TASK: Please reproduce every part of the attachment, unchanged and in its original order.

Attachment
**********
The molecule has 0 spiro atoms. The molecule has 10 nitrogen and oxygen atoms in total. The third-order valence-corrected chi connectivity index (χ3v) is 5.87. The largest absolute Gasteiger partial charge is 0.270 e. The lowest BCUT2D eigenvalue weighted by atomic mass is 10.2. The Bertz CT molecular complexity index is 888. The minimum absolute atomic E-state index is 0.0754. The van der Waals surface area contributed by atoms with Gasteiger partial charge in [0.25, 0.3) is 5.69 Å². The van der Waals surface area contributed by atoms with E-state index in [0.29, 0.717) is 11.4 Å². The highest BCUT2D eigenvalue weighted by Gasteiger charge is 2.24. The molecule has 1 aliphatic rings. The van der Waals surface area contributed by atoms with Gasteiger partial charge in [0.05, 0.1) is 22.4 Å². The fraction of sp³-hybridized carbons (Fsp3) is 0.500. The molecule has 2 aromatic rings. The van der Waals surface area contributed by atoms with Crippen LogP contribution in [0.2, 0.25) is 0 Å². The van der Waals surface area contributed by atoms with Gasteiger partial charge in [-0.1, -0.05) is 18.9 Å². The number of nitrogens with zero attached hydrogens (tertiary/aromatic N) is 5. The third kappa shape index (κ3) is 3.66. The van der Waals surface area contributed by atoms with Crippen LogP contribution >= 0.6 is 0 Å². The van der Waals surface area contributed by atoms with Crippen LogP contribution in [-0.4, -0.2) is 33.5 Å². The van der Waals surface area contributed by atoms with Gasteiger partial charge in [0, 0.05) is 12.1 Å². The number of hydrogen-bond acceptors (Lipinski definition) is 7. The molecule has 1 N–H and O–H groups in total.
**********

The molecule has 0 spiro atoms. The molecule has 10 nitrogen and oxygen atoms in total. The third-order valence-corrected chi connectivity index (χ3v) is 5.87. The largest absolute Gasteiger partial charge is 0.270 e. The lowest BCUT2D eigenvalue weighted by atomic mass is 10.2. The Bertz CT molecular complexity index is 888. The minimum absolute atomic E-state index is 0.0754. The van der Waals surface area contributed by atoms with Gasteiger partial charge in [0.25, 0.3) is 5.69 Å². The van der Waals surface area contributed by atoms with E-state index in [0.29, 0.717) is 11.4 Å². The highest BCUT2D eigenvalue weighted by Gasteiger charge is 2.24. The molecule has 1 aliphatic rings. The van der Waals surface area contributed by atoms with Gasteiger partial charge in [0.05, 0.1) is 22.4 Å². The fraction of sp³-hybridized carbons (Fsp3) is 0.500. The molecule has 2 aromatic rings. The van der Waals surface area contributed by atoms with Crippen LogP contribution in [0.2, 0.25) is 0 Å². The van der Waals surface area contributed by atoms with Gasteiger partial charge in [-0.1, -0.05) is 18.9 Å². The number of nitrogens with zero attached hydrogens (tertiary/aromatic N) is 5. The third kappa shape index (κ3) is 3.66. The van der Waals surface area contributed by atoms with Crippen LogP contribution >= 0.6 is 0 Å². The van der Waals surface area contributed by atoms with Crippen LogP contribution in [-0.4, -0.2) is 33.5 Å². The van der Waals surface area contributed by atoms with Gasteiger partial charge in [0, 0.05) is 12.1 Å². The number of hydrogen-bond acceptors (Lipinski definition) is 7. The molecule has 1 N–H and O–H groups in total.